No star lasts forever. But some stars will expire more impressively than others: They’ll blast themselves to bits in titanic explosions. And several stars that are visible in April’s evening skies face that ending.
A bunch of them are in Orion, which is in the southwest at nightfall. Its belt of three stars is parallel to the horizon. Four brighter stars form a rectangle around the belt.
All seven of those stars will become supernovas. That’s because all of them are supergiants — they’re many times the mass of the Sun.
Such stars “burn” through their nuclear fuel in a hurry. They quickly reach a point where the reactions stop. When that happens, the star’s core collapses to form a neutron star or a black hole. Its outer layers fall inward, then rebound. They blast into space at up to a few percent of the speed of light. For a while, the explosion can outshine an entire galaxy of normal stars.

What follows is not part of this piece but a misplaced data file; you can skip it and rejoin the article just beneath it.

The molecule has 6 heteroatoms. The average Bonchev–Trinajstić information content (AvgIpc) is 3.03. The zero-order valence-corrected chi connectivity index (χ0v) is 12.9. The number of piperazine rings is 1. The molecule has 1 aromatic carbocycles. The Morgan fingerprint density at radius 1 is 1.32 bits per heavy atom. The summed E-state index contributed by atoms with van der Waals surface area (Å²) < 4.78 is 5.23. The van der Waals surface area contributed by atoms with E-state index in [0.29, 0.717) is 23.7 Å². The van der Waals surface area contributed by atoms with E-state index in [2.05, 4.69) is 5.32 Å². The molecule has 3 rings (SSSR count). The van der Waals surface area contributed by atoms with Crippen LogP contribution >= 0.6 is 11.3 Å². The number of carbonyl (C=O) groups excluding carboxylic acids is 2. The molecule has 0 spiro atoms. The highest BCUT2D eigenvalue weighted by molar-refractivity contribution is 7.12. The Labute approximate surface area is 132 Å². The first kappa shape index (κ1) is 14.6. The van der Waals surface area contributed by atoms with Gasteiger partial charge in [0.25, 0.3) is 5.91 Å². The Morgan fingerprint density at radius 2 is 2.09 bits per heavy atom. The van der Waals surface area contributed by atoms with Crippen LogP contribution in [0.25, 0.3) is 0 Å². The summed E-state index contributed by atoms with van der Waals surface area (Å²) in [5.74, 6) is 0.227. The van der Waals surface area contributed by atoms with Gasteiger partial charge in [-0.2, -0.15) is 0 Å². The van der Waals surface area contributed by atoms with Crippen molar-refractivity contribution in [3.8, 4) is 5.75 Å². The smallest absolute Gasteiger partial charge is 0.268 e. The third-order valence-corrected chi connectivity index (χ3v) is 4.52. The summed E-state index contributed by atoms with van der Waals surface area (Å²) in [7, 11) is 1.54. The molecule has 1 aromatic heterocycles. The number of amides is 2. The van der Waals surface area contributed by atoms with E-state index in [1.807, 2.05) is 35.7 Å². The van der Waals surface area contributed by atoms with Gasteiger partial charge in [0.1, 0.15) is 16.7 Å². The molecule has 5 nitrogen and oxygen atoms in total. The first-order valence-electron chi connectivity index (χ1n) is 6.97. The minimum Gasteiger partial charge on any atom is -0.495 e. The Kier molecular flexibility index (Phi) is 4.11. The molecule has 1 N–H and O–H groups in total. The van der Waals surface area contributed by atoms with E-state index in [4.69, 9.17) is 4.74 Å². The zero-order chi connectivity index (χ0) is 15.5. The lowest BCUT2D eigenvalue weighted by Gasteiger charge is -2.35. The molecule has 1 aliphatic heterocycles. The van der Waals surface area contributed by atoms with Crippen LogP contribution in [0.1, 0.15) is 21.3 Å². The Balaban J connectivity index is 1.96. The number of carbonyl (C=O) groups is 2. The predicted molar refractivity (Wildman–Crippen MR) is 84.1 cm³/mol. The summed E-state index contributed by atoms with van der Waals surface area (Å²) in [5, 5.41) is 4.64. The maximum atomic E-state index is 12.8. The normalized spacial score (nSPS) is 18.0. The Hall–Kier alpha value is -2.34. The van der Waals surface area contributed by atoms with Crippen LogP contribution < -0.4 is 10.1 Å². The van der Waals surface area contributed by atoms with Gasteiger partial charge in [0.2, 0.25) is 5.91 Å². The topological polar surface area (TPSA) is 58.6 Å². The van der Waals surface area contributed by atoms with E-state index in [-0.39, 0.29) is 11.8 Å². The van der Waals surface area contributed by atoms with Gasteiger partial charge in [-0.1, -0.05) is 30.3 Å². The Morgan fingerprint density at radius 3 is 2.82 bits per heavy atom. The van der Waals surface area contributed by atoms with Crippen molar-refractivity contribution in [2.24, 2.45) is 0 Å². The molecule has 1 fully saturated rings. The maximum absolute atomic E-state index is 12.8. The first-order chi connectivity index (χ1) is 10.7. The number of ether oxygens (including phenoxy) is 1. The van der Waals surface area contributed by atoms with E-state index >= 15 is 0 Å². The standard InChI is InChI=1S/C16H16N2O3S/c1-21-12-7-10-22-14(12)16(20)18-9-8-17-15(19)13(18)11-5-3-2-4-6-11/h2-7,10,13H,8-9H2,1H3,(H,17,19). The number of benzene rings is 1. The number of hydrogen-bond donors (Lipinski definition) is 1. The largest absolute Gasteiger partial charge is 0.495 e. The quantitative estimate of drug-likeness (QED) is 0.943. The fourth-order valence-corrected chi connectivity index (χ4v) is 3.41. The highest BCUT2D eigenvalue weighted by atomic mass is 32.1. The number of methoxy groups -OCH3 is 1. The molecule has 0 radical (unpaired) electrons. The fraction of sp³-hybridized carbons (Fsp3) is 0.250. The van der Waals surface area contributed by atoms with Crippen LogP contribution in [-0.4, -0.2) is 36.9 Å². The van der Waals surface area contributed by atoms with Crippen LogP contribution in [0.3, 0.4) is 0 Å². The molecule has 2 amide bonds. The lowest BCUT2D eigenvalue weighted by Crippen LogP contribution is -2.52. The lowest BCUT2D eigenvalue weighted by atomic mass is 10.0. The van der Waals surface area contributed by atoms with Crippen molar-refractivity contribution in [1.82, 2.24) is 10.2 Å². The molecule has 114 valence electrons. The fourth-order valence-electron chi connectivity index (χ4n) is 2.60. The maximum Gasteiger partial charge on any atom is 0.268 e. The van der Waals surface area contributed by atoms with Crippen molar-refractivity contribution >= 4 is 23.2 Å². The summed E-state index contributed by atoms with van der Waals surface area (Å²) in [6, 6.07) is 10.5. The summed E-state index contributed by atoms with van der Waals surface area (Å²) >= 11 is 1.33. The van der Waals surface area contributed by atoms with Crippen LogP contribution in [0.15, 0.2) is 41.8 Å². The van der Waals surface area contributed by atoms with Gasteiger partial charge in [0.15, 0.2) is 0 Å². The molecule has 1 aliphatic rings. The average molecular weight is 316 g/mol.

In Orion, the stars closest to that end probably are Betelgeuse, the bright orange light above the belt, and Rigel, a blue-white star below the belt. They could explode at just about any time. But they’ll certainly blow in the next few million years.
As Orion drops toward the horizon in early evening, another future supernova climbs skyward in the east-southeast: Spica, the leading light of Virgo. It probably has more time left than Rigel or Betelgeuse. Yet it can’t escape its fate — as an exploding star.
More about supernovas tomorrow.
Script by Damond Benningfield